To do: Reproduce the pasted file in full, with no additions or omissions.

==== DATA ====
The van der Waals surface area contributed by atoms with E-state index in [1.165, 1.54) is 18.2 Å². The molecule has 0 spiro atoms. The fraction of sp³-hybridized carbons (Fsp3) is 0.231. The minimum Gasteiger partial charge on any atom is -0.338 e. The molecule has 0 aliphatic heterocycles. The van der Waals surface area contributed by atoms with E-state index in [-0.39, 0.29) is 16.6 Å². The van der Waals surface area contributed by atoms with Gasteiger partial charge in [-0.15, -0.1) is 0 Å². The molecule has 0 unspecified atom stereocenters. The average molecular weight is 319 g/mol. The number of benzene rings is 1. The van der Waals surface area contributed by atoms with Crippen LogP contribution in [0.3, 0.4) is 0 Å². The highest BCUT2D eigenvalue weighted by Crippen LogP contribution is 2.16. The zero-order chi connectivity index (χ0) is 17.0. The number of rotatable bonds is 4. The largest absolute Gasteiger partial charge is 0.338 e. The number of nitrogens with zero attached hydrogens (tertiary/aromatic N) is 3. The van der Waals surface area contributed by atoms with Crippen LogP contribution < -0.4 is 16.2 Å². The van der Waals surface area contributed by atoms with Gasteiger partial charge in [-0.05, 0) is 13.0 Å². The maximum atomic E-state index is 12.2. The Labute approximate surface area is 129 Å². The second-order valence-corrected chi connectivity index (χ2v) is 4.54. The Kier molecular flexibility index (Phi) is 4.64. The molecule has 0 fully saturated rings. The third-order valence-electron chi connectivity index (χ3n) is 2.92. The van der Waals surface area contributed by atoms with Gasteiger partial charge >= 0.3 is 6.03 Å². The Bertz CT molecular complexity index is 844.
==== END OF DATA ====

The van der Waals surface area contributed by atoms with E-state index in [1.165, 1.54) is 18.2 Å². The molecule has 0 spiro atoms. The fraction of sp³-hybridized carbons (Fsp3) is 0.231. The minimum Gasteiger partial charge on any atom is -0.338 e. The molecule has 0 aliphatic heterocycles. The van der Waals surface area contributed by atoms with E-state index in [-0.39, 0.29) is 16.6 Å². The van der Waals surface area contributed by atoms with Gasteiger partial charge in [-0.15, -0.1) is 0 Å². The molecule has 0 unspecified atom stereocenters. The average molecular weight is 319 g/mol. The number of benzene rings is 1. The van der Waals surface area contributed by atoms with Crippen LogP contribution in [0.3, 0.4) is 0 Å². The highest BCUT2D eigenvalue weighted by Crippen LogP contribution is 2.16. The zero-order chi connectivity index (χ0) is 17.0. The number of rotatable bonds is 4. The largest absolute Gasteiger partial charge is 0.338 e. The number of nitrogens with zero attached hydrogens (tertiary/aromatic N) is 3. The van der Waals surface area contributed by atoms with Crippen LogP contribution < -0.4 is 16.2 Å². The van der Waals surface area contributed by atoms with Gasteiger partial charge in [-0.05, 0) is 13.0 Å². The maximum atomic E-state index is 12.2. The Labute approximate surface area is 129 Å². The second-order valence-corrected chi connectivity index (χ2v) is 4.54. The Kier molecular flexibility index (Phi) is 4.64. The molecule has 0 fully saturated rings. The third-order valence-electron chi connectivity index (χ3n) is 2.92. The van der Waals surface area contributed by atoms with Gasteiger partial charge >= 0.3 is 6.03 Å². The Bertz CT molecular complexity index is 844.